I am fairly certain that the runner-up at the 1920 World Hard Court Championships was Francisca Subirana (not Surbirana) of Spain. She was born in 1900.
Francisca had an interesting life after retiring from tennis. In 1924, she married Dr. Ricardo Wolf, a German Jew, in Cuba. They resided there for many years and supported the Cuban Revolution and Fidel Castro. Castro appointed Wolf as ambassador to Israel in 1961, a post he held until Cuba severed diplomatic relations in 1973. Instead of returning to Cuba, they remained in Israel (defected?) for the rest of their lives, dying within a month of each other in 1981.
In 1975, they established the Wolf Foundation with a donation of $10 million. One of the purposes of the foundation is to "award prizes to outstanding scientists and artists ... for achievements in the interest of mankind and friendly relations among peoples...." The foundation's website is http://www.wolffund.org.il/main.asp
Great find AR. I edited in the correct name in the 1920 WHC results.
Thanks for the pic Sonfo:)
Feb 24th, 2011, 08:32 PM
Another picture of Francisca:
Apr 15th, 2011, 02:40 PM
Thanks to Newmark we now have a tad more information on Subirana. She went by the nickname of "Panchita."
When I saw the name I went digging, and indeed, Panchita is a common nickame in Spain for women named Francesca.
Because the 1920 Hard Courts was the highlight of her career I'm copying Mark's report and draw of the event below:
1920 World Hard Court Championships
May 22-30, Stade Franšais, Saint Cloud, Paris, France
From "Ayres' Almanack" (1921): "After an interval of six years – for the competition in 1919 was invitation inter-allied affair – the world's hard court championships (so designated by the International Federation) were revived, under George Simond's management, in the Stade Franšais. Sylvan Saint Cloud (said 'The Field' special correspondent [Arthur Wallis Myers]) had never looked better, and, to judge by the variety of sports ringed around the lawn tennis matches on Whit Monday, young France was more than herself again; her athletic zeal, bottled up during the war, was bursting forth with almost ungovernable energy. Something like a score of pistol shots rang forth on the fringe of the courts during the afternoon, signalling the start of foot races and other Olympic trials. Luckily the applause from the centre court – a model of that at Wimbledon – drowned these excursions and alarums. The weather for the first four days was hot and thundery.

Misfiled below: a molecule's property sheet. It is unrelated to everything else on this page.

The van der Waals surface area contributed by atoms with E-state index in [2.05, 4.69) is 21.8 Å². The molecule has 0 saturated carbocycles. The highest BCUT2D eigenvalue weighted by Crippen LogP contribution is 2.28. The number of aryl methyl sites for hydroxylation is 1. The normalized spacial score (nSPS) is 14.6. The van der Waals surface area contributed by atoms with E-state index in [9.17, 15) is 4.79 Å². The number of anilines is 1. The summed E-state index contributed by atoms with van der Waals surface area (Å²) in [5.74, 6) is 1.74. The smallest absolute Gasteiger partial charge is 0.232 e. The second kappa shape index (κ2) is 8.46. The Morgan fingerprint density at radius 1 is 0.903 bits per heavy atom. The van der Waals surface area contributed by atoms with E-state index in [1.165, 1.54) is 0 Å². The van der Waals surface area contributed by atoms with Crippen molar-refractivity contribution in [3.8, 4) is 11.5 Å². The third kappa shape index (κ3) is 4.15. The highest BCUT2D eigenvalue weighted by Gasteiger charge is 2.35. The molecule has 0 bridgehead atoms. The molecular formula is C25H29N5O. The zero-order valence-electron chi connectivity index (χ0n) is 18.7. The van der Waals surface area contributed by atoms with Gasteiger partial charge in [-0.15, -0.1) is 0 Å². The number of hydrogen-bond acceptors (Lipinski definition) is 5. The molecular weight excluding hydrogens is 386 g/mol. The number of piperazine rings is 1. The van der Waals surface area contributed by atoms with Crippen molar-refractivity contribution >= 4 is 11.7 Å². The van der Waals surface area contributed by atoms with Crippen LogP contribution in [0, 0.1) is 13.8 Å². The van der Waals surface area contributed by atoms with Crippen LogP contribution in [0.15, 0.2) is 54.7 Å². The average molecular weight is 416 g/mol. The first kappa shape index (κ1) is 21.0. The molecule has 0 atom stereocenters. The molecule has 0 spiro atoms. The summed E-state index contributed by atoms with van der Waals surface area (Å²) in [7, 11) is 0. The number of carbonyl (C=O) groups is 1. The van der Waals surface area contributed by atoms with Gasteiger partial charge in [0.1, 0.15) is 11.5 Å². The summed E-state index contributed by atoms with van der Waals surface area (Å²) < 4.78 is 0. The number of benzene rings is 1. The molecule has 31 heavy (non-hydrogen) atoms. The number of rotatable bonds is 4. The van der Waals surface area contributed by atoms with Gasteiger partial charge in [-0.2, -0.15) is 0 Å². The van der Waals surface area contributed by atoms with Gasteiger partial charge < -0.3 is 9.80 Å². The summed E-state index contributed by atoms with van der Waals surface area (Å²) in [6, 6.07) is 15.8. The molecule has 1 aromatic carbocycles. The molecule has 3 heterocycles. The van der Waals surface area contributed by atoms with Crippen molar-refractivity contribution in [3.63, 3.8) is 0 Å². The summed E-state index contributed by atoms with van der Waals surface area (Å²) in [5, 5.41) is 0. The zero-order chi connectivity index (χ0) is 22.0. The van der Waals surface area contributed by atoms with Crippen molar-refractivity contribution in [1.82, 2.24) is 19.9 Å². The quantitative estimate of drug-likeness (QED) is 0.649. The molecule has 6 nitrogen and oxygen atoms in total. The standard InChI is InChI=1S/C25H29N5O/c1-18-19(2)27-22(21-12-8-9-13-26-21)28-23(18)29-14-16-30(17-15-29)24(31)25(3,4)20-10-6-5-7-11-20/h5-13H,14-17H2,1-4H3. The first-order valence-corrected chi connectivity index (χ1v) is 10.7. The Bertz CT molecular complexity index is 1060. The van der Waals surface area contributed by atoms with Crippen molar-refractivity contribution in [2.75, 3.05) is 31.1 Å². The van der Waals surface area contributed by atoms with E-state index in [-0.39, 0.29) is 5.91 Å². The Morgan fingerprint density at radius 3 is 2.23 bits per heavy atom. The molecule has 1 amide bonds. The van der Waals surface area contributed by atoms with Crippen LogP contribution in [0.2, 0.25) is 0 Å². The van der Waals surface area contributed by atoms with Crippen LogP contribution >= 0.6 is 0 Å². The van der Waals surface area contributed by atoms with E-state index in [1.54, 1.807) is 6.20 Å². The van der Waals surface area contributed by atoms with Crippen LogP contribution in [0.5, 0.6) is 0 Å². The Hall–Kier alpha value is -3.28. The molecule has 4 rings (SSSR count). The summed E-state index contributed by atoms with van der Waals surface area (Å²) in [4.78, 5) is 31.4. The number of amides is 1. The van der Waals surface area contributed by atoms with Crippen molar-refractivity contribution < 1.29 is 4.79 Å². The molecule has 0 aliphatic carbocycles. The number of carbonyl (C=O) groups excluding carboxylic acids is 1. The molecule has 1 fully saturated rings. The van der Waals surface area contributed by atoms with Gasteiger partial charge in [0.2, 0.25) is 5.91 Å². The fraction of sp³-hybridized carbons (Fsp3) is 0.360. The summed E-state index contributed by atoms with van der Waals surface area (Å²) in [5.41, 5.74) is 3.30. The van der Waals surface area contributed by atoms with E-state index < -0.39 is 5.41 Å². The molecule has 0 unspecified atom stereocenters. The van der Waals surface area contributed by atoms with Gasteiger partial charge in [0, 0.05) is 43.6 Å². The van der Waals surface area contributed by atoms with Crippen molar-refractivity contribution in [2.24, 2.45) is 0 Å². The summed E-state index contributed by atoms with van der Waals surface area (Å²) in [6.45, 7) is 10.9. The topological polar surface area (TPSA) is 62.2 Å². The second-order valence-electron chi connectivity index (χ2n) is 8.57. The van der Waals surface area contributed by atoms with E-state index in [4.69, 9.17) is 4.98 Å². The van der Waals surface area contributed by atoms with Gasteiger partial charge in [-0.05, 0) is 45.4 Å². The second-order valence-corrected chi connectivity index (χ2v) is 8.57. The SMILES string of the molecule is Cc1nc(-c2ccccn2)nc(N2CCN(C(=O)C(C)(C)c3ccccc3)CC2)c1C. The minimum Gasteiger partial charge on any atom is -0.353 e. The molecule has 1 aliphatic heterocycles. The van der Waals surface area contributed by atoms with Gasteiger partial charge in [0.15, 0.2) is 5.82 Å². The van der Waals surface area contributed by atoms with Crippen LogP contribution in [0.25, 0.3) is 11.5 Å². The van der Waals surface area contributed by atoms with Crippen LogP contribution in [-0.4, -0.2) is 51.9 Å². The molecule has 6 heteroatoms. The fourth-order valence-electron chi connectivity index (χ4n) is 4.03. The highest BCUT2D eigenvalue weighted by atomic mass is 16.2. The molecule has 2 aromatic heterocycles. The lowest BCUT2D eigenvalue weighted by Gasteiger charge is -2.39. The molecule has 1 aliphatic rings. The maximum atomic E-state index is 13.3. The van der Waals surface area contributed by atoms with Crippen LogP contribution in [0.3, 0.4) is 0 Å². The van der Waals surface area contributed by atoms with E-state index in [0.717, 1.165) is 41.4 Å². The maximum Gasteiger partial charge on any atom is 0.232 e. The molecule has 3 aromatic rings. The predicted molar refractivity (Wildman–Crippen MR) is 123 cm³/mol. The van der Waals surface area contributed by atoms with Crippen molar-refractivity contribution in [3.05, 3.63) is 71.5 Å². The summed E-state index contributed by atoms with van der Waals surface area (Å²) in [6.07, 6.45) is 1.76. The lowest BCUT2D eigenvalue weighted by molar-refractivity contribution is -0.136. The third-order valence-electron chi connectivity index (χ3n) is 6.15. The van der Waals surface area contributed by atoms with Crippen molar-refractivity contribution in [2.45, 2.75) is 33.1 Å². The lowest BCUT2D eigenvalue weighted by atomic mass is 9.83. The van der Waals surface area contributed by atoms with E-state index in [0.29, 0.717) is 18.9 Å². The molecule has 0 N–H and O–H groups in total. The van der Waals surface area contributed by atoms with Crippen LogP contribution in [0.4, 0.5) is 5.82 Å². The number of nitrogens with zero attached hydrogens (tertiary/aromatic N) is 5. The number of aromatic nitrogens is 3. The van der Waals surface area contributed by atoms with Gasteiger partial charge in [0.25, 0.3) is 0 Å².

"The ladies' events were of comparatively poor class in the absence of decisive vollyers. Dorothy Holman won the singles, losing only one set to Suzanne Amblard. This English player thus became the holder of both the covered court and hard court championships. Phyllis Satterthwaite retired through indisposition in the semi-final, but she would scarcely have beaten Miss Holman on a hard surface. The former Mlle Broquedis (now Marguerite Billout) was put out by Panchita Subirana, the Spanish lady champion, a player of beautiful style, needing only a little more speed."
Dorothy Holman (GBR) d. Mrs C. Winslow (RSA) 6-2, 6-4
Jeanne Vaussard d. Isabel Fonrodona (ESP) 6-4, 6-0
Suzanne Amblard d. Suzanne Lenglen, walkover
Phyllis Satterthwaite (GBR) d. Germaine Golding 6-2, 6-4
Elisabeth d'Ayen d. Genevieve Cousin 6-2, 4-6, 6-1
Marguerite Billout d. Miss Lammin (GBR) 6-3, 6-3
Panchita Subirana (ESP) d. Suzanne Deve 6-2, 6-2
Marie Danet had a bye.
Dorothy Holman (GBR) d. Marie Danet 6-2, 6-4
Suzanne Amblard d. Jeanne Vaussard 6-4, 6-3
Phyllis Satterthwaite (GBR) d. Elisabeth d'Ayen 6-3, 6-2
Panchita Subirana (ESP) d. Marguerite Billout 10-8, 6-4
Dorothy Holman (GBR) d. Suzanne Amblard 6-2, 4-6, 6-0
Panchita Subirana (ESP) d. Phyllis Satterthwaite (GBR), walkover
Dorothy Holman (GBR) d. Panchita Subirana (ESP) 6-0, 7-5
Apr 15th, 2011, 03:01 PM
I found this link to a Spanish newspaper report of January 1 1914. From what I can gather it looks like Panchita Subirana and Emilia Subirana (sisters) played in a handicap event, while Lolita Marnet d Luisita Marnet (again sisters) 6-4 6-4 in the final of the women's event in Madrid.
The date of the event may have been as early as September of 1913.
Here is the link:
Apr 15th, 2011, 03:15 PM
Another link which gives the winners of the Barcelona International from 1915-1925. (I have added finals scores when I know them)